He said more also needed to be done to stop shoppers heading to out-of-town retail developments, like in nearby Cwmbran, and to the big shopping cities it is sandwiched between - Cardiff and Bristol.
"It's having the determination to create a better environment. You compare the arcades in Cardiff to what Newport has - it needs more of a cafe culture where people can relax with a coffee," he said.
"It needs to diversify to attract a different audience, having boutique-style shops and nice cafes and restaurants."'Finishing early'
For those who work in the shops and indoor market in the city centre, it is a worrying time.
Shirley Carroll, who has worked at Ben's Bakes in Newport's indoor market for seven years, said she had noticed business becoming quieter.
"It's not as busy as it used to be. It's a lot quieter," she said.
"Now Marks and Spencer is going - it's a bit odd not to have one in a city centre.
"To be honest, I have noticed a lot of stall holders here finishing early because there's nobody here."
Ensieh Sohrab, is the shop manager at Amesha Handicrafts in Newport and also works at their shop in Cardiff.
She said the business may relocate entirely to Cardiff if business does not pick up in the next six months.
"It was quite busy when I joined six months ago but recently it's got a lot quieter, which you wouldn't expect with Christmas coming," she said.
"I don't know why it's happening but I think it's because so many shops from this part of town have gone."
And Natasha Barrett and Sophie Lightbody, who work in Pilot on Commercial Street, said they were worried about their jobs.
"We've only been open seven weeks but if Topshop can't survive here what hope have everyone else got?" Miss Barrett said.'Key priority'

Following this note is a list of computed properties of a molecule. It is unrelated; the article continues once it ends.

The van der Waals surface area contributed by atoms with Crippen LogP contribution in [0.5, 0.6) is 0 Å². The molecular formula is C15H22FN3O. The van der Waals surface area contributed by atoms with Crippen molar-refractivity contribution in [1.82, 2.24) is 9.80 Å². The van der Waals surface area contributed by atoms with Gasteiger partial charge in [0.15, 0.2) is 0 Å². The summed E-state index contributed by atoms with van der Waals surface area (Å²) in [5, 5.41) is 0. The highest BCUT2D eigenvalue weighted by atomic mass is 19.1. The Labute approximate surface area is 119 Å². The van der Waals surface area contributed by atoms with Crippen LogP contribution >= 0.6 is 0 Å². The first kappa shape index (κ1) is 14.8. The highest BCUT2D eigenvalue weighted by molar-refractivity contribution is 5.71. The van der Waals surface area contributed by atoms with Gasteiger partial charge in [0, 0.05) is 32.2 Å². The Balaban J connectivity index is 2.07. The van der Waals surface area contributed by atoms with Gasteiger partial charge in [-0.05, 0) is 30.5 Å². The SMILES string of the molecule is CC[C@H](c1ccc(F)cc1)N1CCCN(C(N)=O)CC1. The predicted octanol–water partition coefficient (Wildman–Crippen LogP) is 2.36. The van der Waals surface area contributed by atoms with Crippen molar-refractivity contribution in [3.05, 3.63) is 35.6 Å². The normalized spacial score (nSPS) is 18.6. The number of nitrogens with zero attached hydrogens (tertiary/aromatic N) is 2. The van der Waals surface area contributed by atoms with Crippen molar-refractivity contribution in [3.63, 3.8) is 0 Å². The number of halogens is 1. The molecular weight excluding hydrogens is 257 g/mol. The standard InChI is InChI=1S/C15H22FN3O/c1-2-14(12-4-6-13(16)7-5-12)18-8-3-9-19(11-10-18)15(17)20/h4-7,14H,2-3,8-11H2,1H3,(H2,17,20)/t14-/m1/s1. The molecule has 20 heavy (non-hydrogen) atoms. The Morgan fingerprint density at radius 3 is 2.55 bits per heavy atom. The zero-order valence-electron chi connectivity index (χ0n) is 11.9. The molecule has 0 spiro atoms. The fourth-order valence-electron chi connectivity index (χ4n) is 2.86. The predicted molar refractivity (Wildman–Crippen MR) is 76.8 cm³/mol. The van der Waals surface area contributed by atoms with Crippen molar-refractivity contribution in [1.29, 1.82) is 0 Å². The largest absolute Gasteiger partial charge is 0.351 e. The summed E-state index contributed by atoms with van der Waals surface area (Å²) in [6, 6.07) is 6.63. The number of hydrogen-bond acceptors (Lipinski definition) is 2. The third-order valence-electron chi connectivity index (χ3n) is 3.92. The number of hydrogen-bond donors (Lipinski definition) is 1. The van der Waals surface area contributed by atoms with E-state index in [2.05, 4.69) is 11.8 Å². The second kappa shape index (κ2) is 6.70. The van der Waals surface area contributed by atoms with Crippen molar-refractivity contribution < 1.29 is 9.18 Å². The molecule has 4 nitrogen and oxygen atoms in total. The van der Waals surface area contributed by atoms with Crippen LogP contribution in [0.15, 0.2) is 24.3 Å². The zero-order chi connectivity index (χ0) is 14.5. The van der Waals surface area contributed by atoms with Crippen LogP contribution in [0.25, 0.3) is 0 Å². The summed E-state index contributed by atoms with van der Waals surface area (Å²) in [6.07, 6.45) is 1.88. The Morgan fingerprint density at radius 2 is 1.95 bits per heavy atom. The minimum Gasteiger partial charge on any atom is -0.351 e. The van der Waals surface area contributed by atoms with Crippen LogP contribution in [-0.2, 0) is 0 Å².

Newport council said it is doing everything it can to encourage people to visit the city centre, with a range of initiatives including a free parking offer in its car parks.
Bus services will be returning to High Street in December and a major refurbishment of the indoor market is planned.
Planning permission for the Friars Walk development is also due to be submitted "shortly", the council said, with work expected to begin on site in 2013.
"Newport City Council and Newport Unlimited have made the city centre a key priority," said Matthew Evans, leader of Newport council.
"Initiatives like our first ever food festival which was held in the city centre last month have proved hugely successful and helped people rediscover that Newport still has much to offer.
"We have many excellent independent shops which were named the best in the UK by an independent survey less than a year ago."
He added: "I believe Friars Walk will attract new names to Newport as well as persuade others to return to the city centre or change their mind about moving."
Speaking to BBC Wales last month about the Ryder Cup's legacy, Mr Evans said: "Many local businesses gained directly as a result of the event although we always recognised it was not going to bring financial rewards for everyone, especially in view of the economic climate."